Washington have failed largely because powerful fossil-fuel groups
financed campaigns against lawmakers who supported a carbon tax.
 

In 1994, dozens of Democratic lawmakers
lost their jobs after Al Gore, who was vice president at the time,
urged them to vote for a climate change bill that would have
effectively taxed carbon pollution. In 2009, President Obama urged
House Democrats to vote for a cap-and-trade bill that would have
required companies whose carbon-dioxide emissions exceeded set
levels to buy emissions rights from those who emitted less. The
next year, Tea Party groups spent millions to successfully unseat
members who voted for the bill.  

But ExxonMobil,
which last year was ranked by the Fortune 500 as the nation’s most
profitable company, is representative of Big Oil’s slow evolution
on climate change policy. A decade ago, the company was known for
contributing to research organizations that questioned the science
of climate change. In 2010, ExxonMobil purchased a company that
produces natural gas, which creates less carbon pollution than oil
or coal. 

ExxonMobil is now the nation’s biggest
natural gas producer, meaning that it will stand to profit in a
future in which a price is placed on carbon emissions. Coal, which
produces twice the carbon pollution of natural gas, would be a
loser. Today, ExxonMobil openly acknowledges that carbon pollution
from fossil fuels contributes to climate change.
 

“Ultimately, we think the government
will take action through a myriad of policies that will raise the
prices and reduce demand” of carbon-polluting fossil fuels, said
Alan Jeffers, an ExxonMobil spokesman.
 

Internally, ExxonMobil now plans its
financial future with the expectation that eventually carbon
pollution will be priced at about $60 a ton, which Mr. Jeffers
acknowledged was at odds with some of the company’s Republican
friends. 

“We’re going to say and do what’s in
the best interest of our shareholders,” he said. “We won’t always
be on the same page.”  

It remains
unlikely that any climate policy will move in today’s deadlocked
Congress, but if Congress does take up climate change legislation
in the future, Mr. Jeffers said ExxonMobil would support a carbon
tax if it was paired with an equal cut elsewhere in the tax code —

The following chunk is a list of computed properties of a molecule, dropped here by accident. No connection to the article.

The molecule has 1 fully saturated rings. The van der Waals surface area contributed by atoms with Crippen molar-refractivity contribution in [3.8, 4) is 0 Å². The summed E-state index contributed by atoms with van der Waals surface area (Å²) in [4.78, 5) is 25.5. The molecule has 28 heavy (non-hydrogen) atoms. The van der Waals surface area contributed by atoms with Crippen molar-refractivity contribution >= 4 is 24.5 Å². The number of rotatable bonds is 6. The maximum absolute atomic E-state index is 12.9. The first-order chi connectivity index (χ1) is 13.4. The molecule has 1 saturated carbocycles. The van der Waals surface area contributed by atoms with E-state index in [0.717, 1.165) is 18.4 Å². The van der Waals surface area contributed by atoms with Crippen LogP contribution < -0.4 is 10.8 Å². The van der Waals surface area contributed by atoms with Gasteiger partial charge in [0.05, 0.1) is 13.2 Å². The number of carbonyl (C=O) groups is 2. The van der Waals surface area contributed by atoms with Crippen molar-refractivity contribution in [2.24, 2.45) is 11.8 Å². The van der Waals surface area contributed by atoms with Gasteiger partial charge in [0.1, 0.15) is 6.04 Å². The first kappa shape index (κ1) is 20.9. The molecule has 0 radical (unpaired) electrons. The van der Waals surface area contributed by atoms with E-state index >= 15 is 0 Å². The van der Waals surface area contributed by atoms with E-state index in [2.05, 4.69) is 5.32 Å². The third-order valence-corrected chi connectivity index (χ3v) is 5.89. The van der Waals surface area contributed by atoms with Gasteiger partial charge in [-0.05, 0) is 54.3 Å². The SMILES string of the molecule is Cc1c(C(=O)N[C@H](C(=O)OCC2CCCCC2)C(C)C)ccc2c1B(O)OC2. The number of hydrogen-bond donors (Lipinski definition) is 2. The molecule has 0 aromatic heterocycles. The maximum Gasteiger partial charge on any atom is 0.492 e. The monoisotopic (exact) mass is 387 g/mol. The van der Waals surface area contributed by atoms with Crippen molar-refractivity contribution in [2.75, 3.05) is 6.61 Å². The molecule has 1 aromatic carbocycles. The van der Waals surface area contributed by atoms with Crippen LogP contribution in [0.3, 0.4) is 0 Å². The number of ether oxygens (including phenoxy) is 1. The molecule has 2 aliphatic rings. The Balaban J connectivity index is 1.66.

the same policy that Mr. Gore has endorsed. “ExxonMobil and many
other large companies understand that climate change poses a direct
economic threat to their businesses,” said Dan Weiss, director for
climate policy at the Center for American Progress, a liberal
research group with close ties to the Obama administration. “They
need to convince their political allies to act before it’s too
late.” 

Koch Industries maintains ties to the
Tea Party group Americans for Prosperity, which last year
campaigned against Republicans who acknowledged the science of
climate change. The company also contributes money to the American
Energy Alliance, a Washington-based advocacy group that campaigns
against lawmakers that it claims support a carbon price. This year,
the American Energy Alliance says it has spent about $1.2 million
in ads and campaign activities attacking candidates who it says
support a carbon price.  

Robert Murphy,
senior economist at the American Energy Alliance, said his group
was not concerned that it had taken a different position from the
major oil companies. “We’re not taking marching orders from Big
Oil,” he said. 

In fact, Koch
has a longtime resentment of the biggest oil companies.
 

According to company history, Koch’s
founder, Fred Koch, the father of Charles and David, invented a
chemical process to more efficiently refine oil but was blocked
from bringing it to the market by John D. Rockefeller, the owner of
Standard Oil — the company that was later broken up to make some of
the major oil companies of today, including ExxonMobil.
 

People at Koch say sore feelings remain
to this day.